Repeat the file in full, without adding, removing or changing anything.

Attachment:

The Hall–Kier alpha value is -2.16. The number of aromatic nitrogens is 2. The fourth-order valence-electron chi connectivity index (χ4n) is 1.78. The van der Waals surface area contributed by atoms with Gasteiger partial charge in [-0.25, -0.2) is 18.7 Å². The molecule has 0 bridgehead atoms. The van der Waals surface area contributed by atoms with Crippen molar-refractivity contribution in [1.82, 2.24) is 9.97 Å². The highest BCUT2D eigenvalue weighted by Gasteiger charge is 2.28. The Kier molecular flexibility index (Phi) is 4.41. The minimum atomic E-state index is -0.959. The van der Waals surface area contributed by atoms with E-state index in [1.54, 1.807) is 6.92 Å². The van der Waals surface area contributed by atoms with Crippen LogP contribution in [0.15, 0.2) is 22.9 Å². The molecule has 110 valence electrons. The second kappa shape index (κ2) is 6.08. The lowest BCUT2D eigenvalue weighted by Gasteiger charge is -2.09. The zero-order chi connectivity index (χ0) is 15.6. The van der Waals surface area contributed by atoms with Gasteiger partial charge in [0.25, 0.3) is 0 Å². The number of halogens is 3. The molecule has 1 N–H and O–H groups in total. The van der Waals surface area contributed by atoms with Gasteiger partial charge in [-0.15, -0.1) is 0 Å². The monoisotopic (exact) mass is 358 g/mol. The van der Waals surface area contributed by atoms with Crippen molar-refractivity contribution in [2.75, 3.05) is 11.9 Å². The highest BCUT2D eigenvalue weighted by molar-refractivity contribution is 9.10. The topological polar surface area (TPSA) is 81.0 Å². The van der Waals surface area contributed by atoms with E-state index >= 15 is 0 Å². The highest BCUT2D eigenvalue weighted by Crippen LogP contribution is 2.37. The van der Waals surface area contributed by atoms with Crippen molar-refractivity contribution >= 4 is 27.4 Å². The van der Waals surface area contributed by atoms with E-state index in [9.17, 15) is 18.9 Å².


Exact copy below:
The Hall–Kier alpha value is -2.16. The number of aromatic nitrogens is 2. The fourth-order valence-electron chi connectivity index (χ4n) is 1.78. The van der Waals surface area contributed by atoms with Gasteiger partial charge in [-0.25, -0.2) is 18.7 Å². The molecule has 0 bridgehead atoms. The van der Waals surface area contributed by atoms with Crippen molar-refractivity contribution in [1.82, 2.24) is 9.97 Å². The highest BCUT2D eigenvalue weighted by Gasteiger charge is 2.28. The Kier molecular flexibility index (Phi) is 4.41. The minimum atomic E-state index is -0.959. The van der Waals surface area contributed by atoms with E-state index in [1.54, 1.807) is 6.92 Å². The van der Waals surface area contributed by atoms with Crippen LogP contribution in [0.15, 0.2) is 22.9 Å². The molecule has 110 valence electrons. The second kappa shape index (κ2) is 6.08. The lowest BCUT2D eigenvalue weighted by Gasteiger charge is -2.09. The zero-order chi connectivity index (χ0) is 15.6. The van der Waals surface area contributed by atoms with Gasteiger partial charge in [0.25, 0.3) is 0 Å². The number of halogens is 3. The molecule has 1 N–H and O–H groups in total. The van der Waals surface area contributed by atoms with Gasteiger partial charge in [-0.15, -0.1) is 0 Å². The monoisotopic (exact) mass is 358 g/mol. The van der Waals surface area contributed by atoms with Crippen molar-refractivity contribution in [2.75, 3.05) is 11.9 Å². The highest BCUT2D eigenvalue weighted by molar-refractivity contribution is 9.10. The topological polar surface area (TPSA) is 81.0 Å². The van der Waals surface area contributed by atoms with E-state index >= 15 is 0 Å². The highest BCUT2D eigenvalue weighted by Crippen LogP contribution is 2.37. The van der Waals surface area contributed by atoms with Crippen molar-refractivity contribution >= 4 is 27.4 Å². The van der Waals surface area contributed by atoms with E-state index in [9.17, 15) is 18.9 Å².